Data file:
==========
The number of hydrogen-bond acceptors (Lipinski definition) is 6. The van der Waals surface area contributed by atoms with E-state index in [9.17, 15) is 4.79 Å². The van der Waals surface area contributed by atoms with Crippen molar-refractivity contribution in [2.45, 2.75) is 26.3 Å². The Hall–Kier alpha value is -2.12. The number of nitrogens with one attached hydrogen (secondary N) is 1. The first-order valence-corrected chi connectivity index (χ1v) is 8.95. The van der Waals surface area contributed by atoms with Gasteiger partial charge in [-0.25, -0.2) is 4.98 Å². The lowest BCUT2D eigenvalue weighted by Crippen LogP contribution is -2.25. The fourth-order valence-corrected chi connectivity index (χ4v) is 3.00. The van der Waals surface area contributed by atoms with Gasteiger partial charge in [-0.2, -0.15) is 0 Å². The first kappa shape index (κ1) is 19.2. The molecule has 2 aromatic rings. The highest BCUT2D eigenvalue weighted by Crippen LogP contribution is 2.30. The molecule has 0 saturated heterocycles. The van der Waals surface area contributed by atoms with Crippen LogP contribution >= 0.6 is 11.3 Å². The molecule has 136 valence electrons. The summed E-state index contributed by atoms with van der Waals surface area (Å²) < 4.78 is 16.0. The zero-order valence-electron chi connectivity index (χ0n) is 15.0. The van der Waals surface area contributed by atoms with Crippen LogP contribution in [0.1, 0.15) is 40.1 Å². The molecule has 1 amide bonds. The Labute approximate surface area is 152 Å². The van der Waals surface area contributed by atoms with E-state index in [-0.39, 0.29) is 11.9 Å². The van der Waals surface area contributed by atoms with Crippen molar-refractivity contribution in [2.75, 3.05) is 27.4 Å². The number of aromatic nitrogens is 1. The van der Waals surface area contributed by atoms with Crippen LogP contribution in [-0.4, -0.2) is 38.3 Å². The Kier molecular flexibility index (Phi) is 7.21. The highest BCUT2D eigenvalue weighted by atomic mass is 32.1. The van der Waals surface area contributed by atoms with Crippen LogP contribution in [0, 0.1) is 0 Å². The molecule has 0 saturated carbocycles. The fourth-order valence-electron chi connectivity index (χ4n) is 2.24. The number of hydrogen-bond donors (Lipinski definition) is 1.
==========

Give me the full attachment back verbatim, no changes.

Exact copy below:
The number of hydrogen-bond acceptors (Lipinski definition) is 6. The van der Waals surface area contributed by atoms with E-state index in [9.17, 15) is 4.79 Å². The van der Waals surface area contributed by atoms with Crippen molar-refractivity contribution in [2.45, 2.75) is 26.3 Å². The Hall–Kier alpha value is -2.12. The number of nitrogens with one attached hydrogen (secondary N) is 1. The first-order valence-corrected chi connectivity index (χ1v) is 8.95. The van der Waals surface area contributed by atoms with Gasteiger partial charge in [-0.25, -0.2) is 4.98 Å². The lowest BCUT2D eigenvalue weighted by Crippen LogP contribution is -2.25. The fourth-order valence-corrected chi connectivity index (χ4v) is 3.00. The van der Waals surface area contributed by atoms with Gasteiger partial charge in [-0.2, -0.15) is 0 Å². The first kappa shape index (κ1) is 19.2. The molecule has 2 aromatic rings. The highest BCUT2D eigenvalue weighted by Crippen LogP contribution is 2.30. The molecule has 0 saturated heterocycles. The van der Waals surface area contributed by atoms with Crippen LogP contribution >= 0.6 is 11.3 Å². The molecule has 136 valence electrons. The summed E-state index contributed by atoms with van der Waals surface area (Å²) < 4.78 is 16.0. The zero-order valence-electron chi connectivity index (χ0n) is 15.0. The van der Waals surface area contributed by atoms with Crippen LogP contribution in [0.1, 0.15) is 40.1 Å². The molecule has 1 amide bonds. The Labute approximate surface area is 152 Å². The van der Waals surface area contributed by atoms with E-state index in [-0.39, 0.29) is 11.9 Å². The van der Waals surface area contributed by atoms with Crippen molar-refractivity contribution in [2.75, 3.05) is 27.4 Å². The number of aromatic nitrogens is 1. The van der Waals surface area contributed by atoms with Crippen LogP contribution in [-0.4, -0.2) is 38.3 Å². The Kier molecular flexibility index (Phi) is 7.21. The highest BCUT2D eigenvalue weighted by atomic mass is 32.1. The van der Waals surface area contributed by atoms with Crippen LogP contribution in [0, 0.1) is 0 Å². The molecule has 0 saturated carbocycles. The fourth-order valence-electron chi connectivity index (χ4n) is 2.24. The number of hydrogen-bond donors (Lipinski definition) is 1.